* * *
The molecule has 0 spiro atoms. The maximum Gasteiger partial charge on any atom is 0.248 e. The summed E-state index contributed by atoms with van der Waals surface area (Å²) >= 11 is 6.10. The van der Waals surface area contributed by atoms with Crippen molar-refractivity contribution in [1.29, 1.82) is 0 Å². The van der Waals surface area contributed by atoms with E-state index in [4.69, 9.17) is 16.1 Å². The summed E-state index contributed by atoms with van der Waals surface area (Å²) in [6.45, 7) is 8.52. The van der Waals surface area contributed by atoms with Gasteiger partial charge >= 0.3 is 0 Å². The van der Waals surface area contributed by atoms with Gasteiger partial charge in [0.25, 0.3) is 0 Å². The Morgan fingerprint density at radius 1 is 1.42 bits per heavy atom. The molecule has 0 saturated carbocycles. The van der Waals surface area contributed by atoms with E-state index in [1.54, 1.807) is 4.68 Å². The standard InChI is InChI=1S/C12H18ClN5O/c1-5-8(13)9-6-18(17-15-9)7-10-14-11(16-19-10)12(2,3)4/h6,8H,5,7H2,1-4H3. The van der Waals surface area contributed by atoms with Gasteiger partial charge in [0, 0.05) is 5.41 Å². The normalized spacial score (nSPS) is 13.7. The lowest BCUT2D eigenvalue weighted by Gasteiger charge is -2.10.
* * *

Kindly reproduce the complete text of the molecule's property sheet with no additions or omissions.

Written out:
The molecule has 0 spiro atoms. The maximum Gasteiger partial charge on any atom is 0.248 e. The summed E-state index contributed by atoms with van der Waals surface area (Å²) >= 11 is 6.10. The van der Waals surface area contributed by atoms with Crippen molar-refractivity contribution in [1.29, 1.82) is 0 Å². The van der Waals surface area contributed by atoms with E-state index in [4.69, 9.17) is 16.1 Å². The summed E-state index contributed by atoms with van der Waals surface area (Å²) in [6.45, 7) is 8.52. The van der Waals surface area contributed by atoms with Gasteiger partial charge >= 0.3 is 0 Å². The van der Waals surface area contributed by atoms with Gasteiger partial charge in [0.25, 0.3) is 0 Å². The Morgan fingerprint density at radius 1 is 1.42 bits per heavy atom. The molecule has 0 saturated carbocycles. The van der Waals surface area contributed by atoms with E-state index in [1.54, 1.807) is 4.68 Å². The standard InChI is InChI=1S/C12H18ClN5O/c1-5-8(13)9-6-18(17-15-9)7-10-14-11(16-19-10)12(2,3)4/h6,8H,5,7H2,1-4H3. The van der Waals surface area contributed by atoms with Gasteiger partial charge in [0, 0.05) is 5.41 Å². The normalized spacial score (nSPS) is 13.7. The lowest BCUT2D eigenvalue weighted by Gasteiger charge is -2.10.